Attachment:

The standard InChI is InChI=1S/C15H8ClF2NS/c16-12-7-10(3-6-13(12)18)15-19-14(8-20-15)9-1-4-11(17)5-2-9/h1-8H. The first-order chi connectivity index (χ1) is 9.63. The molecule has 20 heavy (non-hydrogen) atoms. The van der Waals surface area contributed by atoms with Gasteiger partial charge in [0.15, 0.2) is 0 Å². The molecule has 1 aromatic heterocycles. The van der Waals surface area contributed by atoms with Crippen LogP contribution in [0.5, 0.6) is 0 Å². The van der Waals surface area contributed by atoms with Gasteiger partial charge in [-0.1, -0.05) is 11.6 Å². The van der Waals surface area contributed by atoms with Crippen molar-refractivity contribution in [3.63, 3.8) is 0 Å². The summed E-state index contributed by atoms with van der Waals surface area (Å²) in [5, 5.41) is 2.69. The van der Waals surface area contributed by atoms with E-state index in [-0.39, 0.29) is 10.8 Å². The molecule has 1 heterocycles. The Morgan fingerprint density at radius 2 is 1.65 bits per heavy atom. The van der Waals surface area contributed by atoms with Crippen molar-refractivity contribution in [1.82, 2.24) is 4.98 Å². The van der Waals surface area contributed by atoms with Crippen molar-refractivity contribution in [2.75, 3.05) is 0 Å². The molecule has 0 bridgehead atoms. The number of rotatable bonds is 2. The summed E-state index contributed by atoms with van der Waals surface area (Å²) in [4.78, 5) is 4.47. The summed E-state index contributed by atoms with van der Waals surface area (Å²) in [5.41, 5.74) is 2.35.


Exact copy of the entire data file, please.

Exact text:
The standard InChI is InChI=1S/C15H8ClF2NS/c16-12-7-10(3-6-13(12)18)15-19-14(8-20-15)9-1-4-11(17)5-2-9/h1-8H. The first-order chi connectivity index (χ1) is 9.63. The molecule has 20 heavy (non-hydrogen) atoms. The van der Waals surface area contributed by atoms with Gasteiger partial charge in [0.15, 0.2) is 0 Å². The molecule has 1 aromatic heterocycles. The van der Waals surface area contributed by atoms with Crippen LogP contribution in [0.5, 0.6) is 0 Å². The van der Waals surface area contributed by atoms with Gasteiger partial charge in [-0.1, -0.05) is 11.6 Å². The van der Waals surface area contributed by atoms with Crippen molar-refractivity contribution in [3.63, 3.8) is 0 Å². The summed E-state index contributed by atoms with van der Waals surface area (Å²) in [5, 5.41) is 2.69. The van der Waals surface area contributed by atoms with E-state index in [-0.39, 0.29) is 10.8 Å². The molecule has 1 heterocycles. The Morgan fingerprint density at radius 2 is 1.65 bits per heavy atom. The van der Waals surface area contributed by atoms with Crippen molar-refractivity contribution in [1.82, 2.24) is 4.98 Å². The van der Waals surface area contributed by atoms with Crippen molar-refractivity contribution in [2.75, 3.05) is 0 Å². The molecule has 0 bridgehead atoms. The number of rotatable bonds is 2. The summed E-state index contributed by atoms with van der Waals surface area (Å²) in [4.78, 5) is 4.47. The summed E-state index contributed by atoms with van der Waals surface area (Å²) in [5.41, 5.74) is 2.35.